Cost of living
Prices can vary from one area to the other. Average prices 2015.
|TYPE||DESCRIPTION||QUANTITY||AVERAGE PRICE (€)|
|Personal care||Shower gel 2-in-1||400ml||4.35|
|Sports & Leisures||Cinema||1 seat||8.50|
|Utilities||Basic (Electricity, Gas, Water, Garbage) for 85m2 Apartment||month||107.33|
|Prepaid Mobile Local call (No discounts or plans)||1 min||0.25|
|Internet (6 Mbps, Flat Rate, Cable/ADSL)||month||24.00|
France has much the same taxes (e.g. income tax, capital gains tax, property tax) as other countries. However, there are three main differences between France and many other countries:
- Generally income tax and social taxes are calculated on an individual basis. In France, they are calculated on a family basis, in simple terms the income for all family members is added up and then divided by the number of people in the family.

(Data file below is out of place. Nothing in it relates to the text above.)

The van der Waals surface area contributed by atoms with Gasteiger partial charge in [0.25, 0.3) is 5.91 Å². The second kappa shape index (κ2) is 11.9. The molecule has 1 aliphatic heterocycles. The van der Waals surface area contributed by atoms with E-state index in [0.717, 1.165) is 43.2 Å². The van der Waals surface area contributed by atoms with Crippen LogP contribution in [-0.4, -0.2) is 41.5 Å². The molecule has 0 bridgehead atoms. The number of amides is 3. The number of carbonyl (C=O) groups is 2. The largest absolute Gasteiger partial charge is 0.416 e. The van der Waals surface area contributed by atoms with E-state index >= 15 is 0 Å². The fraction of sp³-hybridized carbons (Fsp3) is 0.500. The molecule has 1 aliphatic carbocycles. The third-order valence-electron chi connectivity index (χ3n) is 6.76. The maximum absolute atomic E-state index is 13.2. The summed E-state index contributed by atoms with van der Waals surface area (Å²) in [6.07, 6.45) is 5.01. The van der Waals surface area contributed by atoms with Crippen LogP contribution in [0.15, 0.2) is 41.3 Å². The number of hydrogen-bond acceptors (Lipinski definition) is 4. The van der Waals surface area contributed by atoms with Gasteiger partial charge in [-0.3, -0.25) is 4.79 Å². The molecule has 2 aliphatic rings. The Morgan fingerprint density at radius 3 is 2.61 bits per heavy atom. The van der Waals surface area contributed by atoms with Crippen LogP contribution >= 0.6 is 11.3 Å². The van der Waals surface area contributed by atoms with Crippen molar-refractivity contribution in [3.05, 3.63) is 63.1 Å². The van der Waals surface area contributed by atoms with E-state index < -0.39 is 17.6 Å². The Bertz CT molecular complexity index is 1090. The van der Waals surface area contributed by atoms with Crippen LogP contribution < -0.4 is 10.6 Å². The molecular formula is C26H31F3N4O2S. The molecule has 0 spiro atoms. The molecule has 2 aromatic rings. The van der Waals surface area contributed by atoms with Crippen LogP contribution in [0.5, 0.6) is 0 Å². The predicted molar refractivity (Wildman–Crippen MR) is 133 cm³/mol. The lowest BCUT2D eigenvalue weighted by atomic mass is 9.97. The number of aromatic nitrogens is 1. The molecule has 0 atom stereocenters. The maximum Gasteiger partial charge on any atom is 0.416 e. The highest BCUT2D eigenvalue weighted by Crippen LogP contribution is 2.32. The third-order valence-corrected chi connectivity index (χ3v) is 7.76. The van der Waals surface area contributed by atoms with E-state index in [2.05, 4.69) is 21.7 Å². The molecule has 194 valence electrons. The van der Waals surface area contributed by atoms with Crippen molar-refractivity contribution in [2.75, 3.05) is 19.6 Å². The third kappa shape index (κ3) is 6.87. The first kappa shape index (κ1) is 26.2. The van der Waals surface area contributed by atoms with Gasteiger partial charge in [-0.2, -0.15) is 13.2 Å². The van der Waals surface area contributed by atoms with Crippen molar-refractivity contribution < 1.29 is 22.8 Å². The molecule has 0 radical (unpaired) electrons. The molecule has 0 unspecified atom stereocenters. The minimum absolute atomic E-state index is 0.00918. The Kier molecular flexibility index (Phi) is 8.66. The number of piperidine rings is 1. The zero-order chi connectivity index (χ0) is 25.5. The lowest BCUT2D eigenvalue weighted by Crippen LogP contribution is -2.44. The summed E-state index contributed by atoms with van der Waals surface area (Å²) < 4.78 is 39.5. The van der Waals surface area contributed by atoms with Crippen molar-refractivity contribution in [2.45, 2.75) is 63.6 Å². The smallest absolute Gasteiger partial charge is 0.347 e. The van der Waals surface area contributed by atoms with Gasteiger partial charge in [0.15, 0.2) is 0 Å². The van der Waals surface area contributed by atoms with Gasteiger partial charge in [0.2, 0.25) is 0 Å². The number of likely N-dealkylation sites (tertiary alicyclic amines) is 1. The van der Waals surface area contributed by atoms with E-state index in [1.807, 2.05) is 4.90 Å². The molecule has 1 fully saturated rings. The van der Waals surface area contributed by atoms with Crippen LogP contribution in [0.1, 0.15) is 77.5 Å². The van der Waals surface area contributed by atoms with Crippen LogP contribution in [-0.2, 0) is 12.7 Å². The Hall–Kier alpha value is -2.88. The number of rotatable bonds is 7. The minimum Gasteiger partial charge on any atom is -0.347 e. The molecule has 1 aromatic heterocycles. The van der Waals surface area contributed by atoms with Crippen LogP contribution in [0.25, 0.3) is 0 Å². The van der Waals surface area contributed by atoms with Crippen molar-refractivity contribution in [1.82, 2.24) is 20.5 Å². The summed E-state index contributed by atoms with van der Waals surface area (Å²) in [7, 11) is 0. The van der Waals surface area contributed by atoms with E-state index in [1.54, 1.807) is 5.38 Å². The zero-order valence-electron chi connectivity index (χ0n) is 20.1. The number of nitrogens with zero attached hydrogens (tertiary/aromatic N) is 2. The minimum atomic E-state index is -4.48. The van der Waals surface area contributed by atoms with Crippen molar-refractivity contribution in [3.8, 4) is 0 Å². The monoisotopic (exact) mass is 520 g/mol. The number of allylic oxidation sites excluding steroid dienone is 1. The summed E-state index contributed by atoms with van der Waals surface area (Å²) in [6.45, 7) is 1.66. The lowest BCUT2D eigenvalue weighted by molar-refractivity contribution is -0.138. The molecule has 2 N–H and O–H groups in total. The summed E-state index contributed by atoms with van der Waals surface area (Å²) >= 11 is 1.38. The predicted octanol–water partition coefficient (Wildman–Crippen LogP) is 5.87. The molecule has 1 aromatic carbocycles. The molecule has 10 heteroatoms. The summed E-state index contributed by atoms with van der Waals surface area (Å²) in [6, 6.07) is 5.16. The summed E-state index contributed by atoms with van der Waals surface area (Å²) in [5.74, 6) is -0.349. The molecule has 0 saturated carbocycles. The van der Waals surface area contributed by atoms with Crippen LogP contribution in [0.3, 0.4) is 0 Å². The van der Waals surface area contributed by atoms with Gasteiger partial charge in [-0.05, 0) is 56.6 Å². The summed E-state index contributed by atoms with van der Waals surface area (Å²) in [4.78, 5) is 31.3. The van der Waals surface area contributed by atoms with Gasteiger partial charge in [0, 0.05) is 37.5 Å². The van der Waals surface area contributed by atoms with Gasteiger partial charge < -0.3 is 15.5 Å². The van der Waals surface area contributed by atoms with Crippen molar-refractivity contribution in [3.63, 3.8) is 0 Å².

- Tax rates in France are different and generally higher than most other countries.
- There are a number of tax loopholes and exemptions specific to France.
These three factors mean that some people see a large increase in taxes when they move to France, some see a large decrease, and some see little change. The main factors that determine which category one falls into depends on where one comes from and on individual circumstances.
In France it is necessary to provide a written contract of employment to all staff of whatever grade or level. In the event that there is no written agreement, then a contract of employment is nevertheless held to exist and the employee will systematically benefit from the maximum protection provided for by the law. The contract of employment must be in French, even where both employer and employee use the same language which is not French. Contracts of employment are virtually always for an indefinite term and specific agreements for short limited term employment are tightly regulated. However, limited term agreements may not be renewed more than once otherwise they will be held to become indefinite term agreements.